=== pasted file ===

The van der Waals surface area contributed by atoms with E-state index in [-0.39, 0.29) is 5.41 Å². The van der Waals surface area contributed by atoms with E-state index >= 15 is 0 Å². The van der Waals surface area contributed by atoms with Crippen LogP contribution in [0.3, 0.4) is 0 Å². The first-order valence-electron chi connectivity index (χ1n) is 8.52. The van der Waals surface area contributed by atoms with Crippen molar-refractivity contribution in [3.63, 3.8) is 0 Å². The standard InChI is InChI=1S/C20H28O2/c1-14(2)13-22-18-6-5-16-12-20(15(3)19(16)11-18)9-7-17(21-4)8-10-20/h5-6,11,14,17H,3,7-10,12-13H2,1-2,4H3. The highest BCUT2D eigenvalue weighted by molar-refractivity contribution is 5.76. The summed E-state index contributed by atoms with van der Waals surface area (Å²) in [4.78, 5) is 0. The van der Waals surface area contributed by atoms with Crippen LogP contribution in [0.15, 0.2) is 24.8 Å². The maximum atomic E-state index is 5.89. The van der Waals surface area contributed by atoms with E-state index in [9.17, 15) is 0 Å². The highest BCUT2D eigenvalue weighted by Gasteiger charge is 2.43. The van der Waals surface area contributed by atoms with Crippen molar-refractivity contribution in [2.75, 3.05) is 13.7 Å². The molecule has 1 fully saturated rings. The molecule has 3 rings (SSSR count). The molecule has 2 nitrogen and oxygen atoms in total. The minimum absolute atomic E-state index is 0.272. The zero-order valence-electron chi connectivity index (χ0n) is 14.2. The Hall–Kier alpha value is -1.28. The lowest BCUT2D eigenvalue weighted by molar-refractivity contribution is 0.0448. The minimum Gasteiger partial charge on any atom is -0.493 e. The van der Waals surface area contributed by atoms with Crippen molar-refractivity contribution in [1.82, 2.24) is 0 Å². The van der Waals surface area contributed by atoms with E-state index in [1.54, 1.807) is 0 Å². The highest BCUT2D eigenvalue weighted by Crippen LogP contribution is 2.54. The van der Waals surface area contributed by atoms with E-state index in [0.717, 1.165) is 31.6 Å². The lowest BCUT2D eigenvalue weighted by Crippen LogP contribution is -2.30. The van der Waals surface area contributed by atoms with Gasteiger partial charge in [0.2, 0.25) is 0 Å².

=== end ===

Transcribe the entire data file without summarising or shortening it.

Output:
The van der Waals surface area contributed by atoms with E-state index in [-0.39, 0.29) is 5.41 Å². The van der Waals surface area contributed by atoms with E-state index >= 15 is 0 Å². The van der Waals surface area contributed by atoms with Crippen LogP contribution in [0.3, 0.4) is 0 Å². The first-order valence-electron chi connectivity index (χ1n) is 8.52. The van der Waals surface area contributed by atoms with Crippen molar-refractivity contribution in [3.63, 3.8) is 0 Å². The standard InChI is InChI=1S/C20H28O2/c1-14(2)13-22-18-6-5-16-12-20(15(3)19(16)11-18)9-7-17(21-4)8-10-20/h5-6,11,14,17H,3,7-10,12-13H2,1-2,4H3. The highest BCUT2D eigenvalue weighted by molar-refractivity contribution is 5.76. The summed E-state index contributed by atoms with van der Waals surface area (Å²) in [4.78, 5) is 0. The van der Waals surface area contributed by atoms with Crippen LogP contribution in [0.15, 0.2) is 24.8 Å². The maximum atomic E-state index is 5.89. The van der Waals surface area contributed by atoms with E-state index in [9.17, 15) is 0 Å². The highest BCUT2D eigenvalue weighted by Gasteiger charge is 2.43. The van der Waals surface area contributed by atoms with Crippen molar-refractivity contribution in [2.75, 3.05) is 13.7 Å². The molecule has 1 fully saturated rings. The molecule has 3 rings (SSSR count). The molecule has 2 nitrogen and oxygen atoms in total. The minimum absolute atomic E-state index is 0.272. The zero-order valence-electron chi connectivity index (χ0n) is 14.2. The Hall–Kier alpha value is -1.28. The lowest BCUT2D eigenvalue weighted by molar-refractivity contribution is 0.0448. The minimum Gasteiger partial charge on any atom is -0.493 e. The van der Waals surface area contributed by atoms with Crippen molar-refractivity contribution in [1.82, 2.24) is 0 Å². The van der Waals surface area contributed by atoms with E-state index in [1.54, 1.807) is 0 Å². The highest BCUT2D eigenvalue weighted by Crippen LogP contribution is 2.54. The van der Waals surface area contributed by atoms with E-state index in [0.717, 1.165) is 31.6 Å². The lowest BCUT2D eigenvalue weighted by Crippen LogP contribution is -2.30. The van der Waals surface area contributed by atoms with Gasteiger partial charge in [0.2, 0.25) is 0 Å².